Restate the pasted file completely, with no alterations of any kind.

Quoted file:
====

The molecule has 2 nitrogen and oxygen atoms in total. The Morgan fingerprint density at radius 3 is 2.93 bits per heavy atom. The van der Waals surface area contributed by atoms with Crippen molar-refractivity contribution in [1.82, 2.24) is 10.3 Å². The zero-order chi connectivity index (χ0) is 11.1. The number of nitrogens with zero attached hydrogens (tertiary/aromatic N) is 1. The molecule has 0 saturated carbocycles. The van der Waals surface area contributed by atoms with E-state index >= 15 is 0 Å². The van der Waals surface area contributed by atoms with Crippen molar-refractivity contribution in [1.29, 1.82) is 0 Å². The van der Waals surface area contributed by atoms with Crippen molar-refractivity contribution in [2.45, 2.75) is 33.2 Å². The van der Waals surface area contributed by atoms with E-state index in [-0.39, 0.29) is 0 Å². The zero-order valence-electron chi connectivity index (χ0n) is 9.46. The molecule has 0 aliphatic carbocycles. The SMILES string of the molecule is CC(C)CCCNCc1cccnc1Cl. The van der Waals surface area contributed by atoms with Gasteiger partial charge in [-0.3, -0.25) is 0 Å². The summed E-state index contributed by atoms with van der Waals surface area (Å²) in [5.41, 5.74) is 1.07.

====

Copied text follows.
The molecule has 2 nitrogen and oxygen atoms in total. The Morgan fingerprint density at radius 3 is 2.93 bits per heavy atom. The van der Waals surface area contributed by atoms with Crippen molar-refractivity contribution in [1.82, 2.24) is 10.3 Å². The zero-order chi connectivity index (χ0) is 11.1. The number of nitrogens with zero attached hydrogens (tertiary/aromatic N) is 1. The molecule has 0 saturated carbocycles. The van der Waals surface area contributed by atoms with E-state index >= 15 is 0 Å². The van der Waals surface area contributed by atoms with Crippen molar-refractivity contribution in [1.29, 1.82) is 0 Å². The van der Waals surface area contributed by atoms with Crippen molar-refractivity contribution in [2.45, 2.75) is 33.2 Å². The van der Waals surface area contributed by atoms with E-state index in [-0.39, 0.29) is 0 Å². The zero-order valence-electron chi connectivity index (χ0n) is 9.46. The molecule has 0 aliphatic carbocycles. The SMILES string of the molecule is CC(C)CCCNCc1cccnc1Cl. The van der Waals surface area contributed by atoms with Gasteiger partial charge in [-0.3, -0.25) is 0 Å². The summed E-state index contributed by atoms with van der Waals surface area (Å²) in [5.41, 5.74) is 1.07.